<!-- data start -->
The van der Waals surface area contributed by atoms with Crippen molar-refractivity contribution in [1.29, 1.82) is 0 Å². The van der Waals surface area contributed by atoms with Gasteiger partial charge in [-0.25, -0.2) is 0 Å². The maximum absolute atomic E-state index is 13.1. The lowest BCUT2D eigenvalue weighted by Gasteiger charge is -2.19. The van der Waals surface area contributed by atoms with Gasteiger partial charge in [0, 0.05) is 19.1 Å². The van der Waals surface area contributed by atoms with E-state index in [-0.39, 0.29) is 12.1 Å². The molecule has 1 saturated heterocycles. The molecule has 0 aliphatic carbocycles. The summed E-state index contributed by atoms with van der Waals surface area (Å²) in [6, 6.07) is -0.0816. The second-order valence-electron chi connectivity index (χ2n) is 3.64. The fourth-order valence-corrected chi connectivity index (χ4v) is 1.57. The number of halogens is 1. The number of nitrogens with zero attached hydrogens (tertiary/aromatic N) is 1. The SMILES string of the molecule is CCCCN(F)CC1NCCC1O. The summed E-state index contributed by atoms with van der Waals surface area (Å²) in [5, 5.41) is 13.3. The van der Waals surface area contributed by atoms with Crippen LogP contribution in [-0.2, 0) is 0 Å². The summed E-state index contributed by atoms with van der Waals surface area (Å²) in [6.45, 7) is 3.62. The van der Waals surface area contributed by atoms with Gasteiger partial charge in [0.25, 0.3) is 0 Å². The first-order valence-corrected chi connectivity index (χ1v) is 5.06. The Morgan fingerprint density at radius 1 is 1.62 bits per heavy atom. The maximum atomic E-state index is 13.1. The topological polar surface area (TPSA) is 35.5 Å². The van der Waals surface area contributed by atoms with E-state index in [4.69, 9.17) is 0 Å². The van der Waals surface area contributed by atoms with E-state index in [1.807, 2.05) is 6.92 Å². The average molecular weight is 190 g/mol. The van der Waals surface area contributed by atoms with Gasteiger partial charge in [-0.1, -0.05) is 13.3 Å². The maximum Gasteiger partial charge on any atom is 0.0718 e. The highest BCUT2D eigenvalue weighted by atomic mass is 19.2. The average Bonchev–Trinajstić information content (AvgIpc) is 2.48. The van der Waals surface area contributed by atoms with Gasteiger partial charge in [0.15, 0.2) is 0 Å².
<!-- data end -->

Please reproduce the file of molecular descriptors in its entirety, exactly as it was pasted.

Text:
The van der Waals surface area contributed by atoms with Crippen molar-refractivity contribution in [1.29, 1.82) is 0 Å². The van der Waals surface area contributed by atoms with Gasteiger partial charge in [-0.25, -0.2) is 0 Å². The maximum absolute atomic E-state index is 13.1. The lowest BCUT2D eigenvalue weighted by Gasteiger charge is -2.19. The van der Waals surface area contributed by atoms with Gasteiger partial charge in [0, 0.05) is 19.1 Å². The van der Waals surface area contributed by atoms with E-state index in [-0.39, 0.29) is 12.1 Å². The molecule has 1 saturated heterocycles. The molecule has 0 aliphatic carbocycles. The summed E-state index contributed by atoms with van der Waals surface area (Å²) in [6, 6.07) is -0.0816. The second-order valence-electron chi connectivity index (χ2n) is 3.64. The fourth-order valence-corrected chi connectivity index (χ4v) is 1.57. The number of halogens is 1. The number of nitrogens with zero attached hydrogens (tertiary/aromatic N) is 1. The SMILES string of the molecule is CCCCN(F)CC1NCCC1O. The summed E-state index contributed by atoms with van der Waals surface area (Å²) in [5, 5.41) is 13.3. The van der Waals surface area contributed by atoms with Crippen LogP contribution in [-0.2, 0) is 0 Å². The summed E-state index contributed by atoms with van der Waals surface area (Å²) in [6.45, 7) is 3.62. The van der Waals surface area contributed by atoms with Gasteiger partial charge in [0.25, 0.3) is 0 Å². The first-order valence-corrected chi connectivity index (χ1v) is 5.06. The Morgan fingerprint density at radius 1 is 1.62 bits per heavy atom. The maximum atomic E-state index is 13.1. The topological polar surface area (TPSA) is 35.5 Å². The van der Waals surface area contributed by atoms with E-state index in [4.69, 9.17) is 0 Å². The van der Waals surface area contributed by atoms with E-state index in [1.807, 2.05) is 6.92 Å². The average molecular weight is 190 g/mol. The van der Waals surface area contributed by atoms with Gasteiger partial charge in [-0.1, -0.05) is 13.3 Å². The maximum Gasteiger partial charge on any atom is 0.0718 e. The highest BCUT2D eigenvalue weighted by atomic mass is 19.2. The average Bonchev–Trinajstić information content (AvgIpc) is 2.48. The van der Waals surface area contributed by atoms with Gasteiger partial charge in [0.15, 0.2) is 0 Å².